The lure of the self-styled “Islamic State” has many parents worried about their children who may be susceptible to the organization’s online propaganda. Dozens of Muslim communities in the Middle East are fighting back -- giving young adults alternatives to violence. One group in Jordan is using dramatic expression a send a family message. Mideast Broadcasting Network correspondent Haider Al Abdali shared this report with VOA. It’s narrated by Bronwyn Benito
    Video

    Video Migrant Crisis Fuels Debate Over Britain’s Future in EU

    The migrant crisis in Europe is fueling the debate in Britain ahead of a referendum on staying in the European Union that may be held this year. Prime Minister David Cameron warns that leaving the EU could lead to thousands more migrants arriving in the country. Meanwhile, tension is rising in Calais, France, where thousands of migrants are living in squalid camps. VOA's Henry Ridgwell reports.
    Video

    Video Valentine's Day Stinks for Lebanese Clowns

    This weekend, on Valentine's Day in Lebanon, love is not the only thing in the air. More than half a year after the country's trash crisis began, the stink of uncollected garbage remains on the streets. Step forward "Clown Me In," a group of clowns who use their skills for activism. Before the most romantic day of the year the clowns have released their unusual take on love in Lebanon -- in a bid to keep the pressure up and get the trash off the streets. John Owens reports from Beirut.
    Video

    Video Families Flee Aleppo for Kurdish Regions in Syria

    Not all who flee the fighting in Aleppo are trying to cross the border into Turkey. A VOA reporter caught up with several families heading for Kurdish-held areas of northern Syria.
    Video

    Video Rocky Year Ahead for Nigeria Amid Oil Price Crash

    The global fall in the price of oil has rattled the economies of many petroleum exporters, and Africa’s oil king Nigeria is no exception. As Chris Stein reports from Lagos, analysts are predicting a rough year ahead for the continent’s top producer of crude.
    Video

    Video 'No Means No' Program Targets Sexual Violence in Kenya

    The organizers of an initiative to reduce and stop rape in the informal settlements around Kenya's capital say their program is having marked success. Girls are taking self-defense classes while the boys are learning how to protect the girls and respect them. Lenny Ruvaga reports from Nairobi.
    Video

    Video Chocolate Lovers Get a Sweet History Lesson

    Observed in many countries around the world, Valentine’s Day is sometimes celebrated with chocolate festivals. But at a festival near Washington, the visitors experience a bit more than a sugar rush. They go on a sweet journey through history. VOA’s June Soh takes us to the festival.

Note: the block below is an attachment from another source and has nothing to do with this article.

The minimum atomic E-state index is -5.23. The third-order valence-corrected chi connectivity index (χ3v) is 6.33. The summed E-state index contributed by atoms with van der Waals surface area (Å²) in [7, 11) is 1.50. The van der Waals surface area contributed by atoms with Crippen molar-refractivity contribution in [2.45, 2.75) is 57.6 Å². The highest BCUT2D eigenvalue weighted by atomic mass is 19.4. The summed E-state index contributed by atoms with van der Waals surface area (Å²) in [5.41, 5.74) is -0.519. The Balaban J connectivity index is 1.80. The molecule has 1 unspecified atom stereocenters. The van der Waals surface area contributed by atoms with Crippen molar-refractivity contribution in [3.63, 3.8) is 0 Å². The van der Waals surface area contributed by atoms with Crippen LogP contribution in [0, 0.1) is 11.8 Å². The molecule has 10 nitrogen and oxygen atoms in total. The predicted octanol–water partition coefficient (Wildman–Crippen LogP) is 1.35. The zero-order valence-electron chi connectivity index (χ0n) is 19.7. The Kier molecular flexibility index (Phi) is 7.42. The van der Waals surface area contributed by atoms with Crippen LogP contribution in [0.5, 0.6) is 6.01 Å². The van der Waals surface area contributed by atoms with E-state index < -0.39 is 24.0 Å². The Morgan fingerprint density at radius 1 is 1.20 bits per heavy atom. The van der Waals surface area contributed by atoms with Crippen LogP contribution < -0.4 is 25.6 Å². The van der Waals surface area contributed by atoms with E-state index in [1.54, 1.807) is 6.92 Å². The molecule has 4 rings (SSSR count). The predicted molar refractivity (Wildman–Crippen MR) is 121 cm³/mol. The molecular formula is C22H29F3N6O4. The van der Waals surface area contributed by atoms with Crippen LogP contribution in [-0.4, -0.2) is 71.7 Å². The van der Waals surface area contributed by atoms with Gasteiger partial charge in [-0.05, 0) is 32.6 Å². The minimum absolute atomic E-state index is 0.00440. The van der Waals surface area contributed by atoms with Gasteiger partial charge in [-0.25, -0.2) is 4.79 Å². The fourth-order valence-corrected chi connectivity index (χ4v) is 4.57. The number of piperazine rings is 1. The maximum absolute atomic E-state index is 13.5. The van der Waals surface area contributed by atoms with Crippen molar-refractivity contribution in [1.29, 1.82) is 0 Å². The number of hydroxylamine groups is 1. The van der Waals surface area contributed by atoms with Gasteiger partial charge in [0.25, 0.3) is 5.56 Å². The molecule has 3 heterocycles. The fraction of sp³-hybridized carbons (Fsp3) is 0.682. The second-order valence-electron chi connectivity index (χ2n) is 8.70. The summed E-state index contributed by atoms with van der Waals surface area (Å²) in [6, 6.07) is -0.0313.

Video

    Video 'Smart' Bandages Could Heal Wounds More Quickly

    Simple bandages are usually seen as the first line of attack in healing small to moderate wounds and burns. But scientists say new synthetic materials with embedded microsensors could turn bandages into a much more valuable tool for emergency physicians. VOA’s George Putic reports.
    Video

    Video Researchers Use 3-D Printer to Produce Transplantable Body Parts

    Human organ transplants have become fairly common around the world in the past few decades. Researchers at various universities are coordinating their efforts to find solutions -- including teams at the University of Pennsylvania and Rice University in Houston that are experimenting with a 3-D printer -- to make blood vessels and other structures for implant. As VOA’s Greg Flakus reports from Houston, they are also using these artificial body parts to seek ways of defeating cancerous tumors.
    Video

    Video Helping the Blind 'See' Great Art

    There are 285 million blind and visually impaired people in the world who are unable to enjoy visual art at a museum. One New York photographer is trying to fix this situation by making tangible copies of the world’s masterpieces. VOA correspondent Victoria Kupchinetsky was there as visually impaired people got a feel for great art. Joy Wagner narrates her report.
    Video

    Video German Artists to Memorialize Refugees With Life Jacket Exhibit

    Sold in every kind of shop in some Turkish port towns, life jackets have become a symbol of the refugee crisis that brought a million people to Europe in 2015.  On the shores of Lesbos, Greece, German artists collect discarded life jackets as they prepare an art installation they plan to display in Germany.  For VOA, Hamada Elrasam has this report from Lesbos, Greece.
    Video

    Video E-readers Help Ease Africa's Book Shortage

    Millions of people in Africa can't read, and there's a chronic shortage of books. A non-profit organization called Worldreader is trying to help change all that one e-reader at a time. VOA’s Deborah Block tells us about a girls' school in Nairobi, Kenya where Worldreader is making a difference.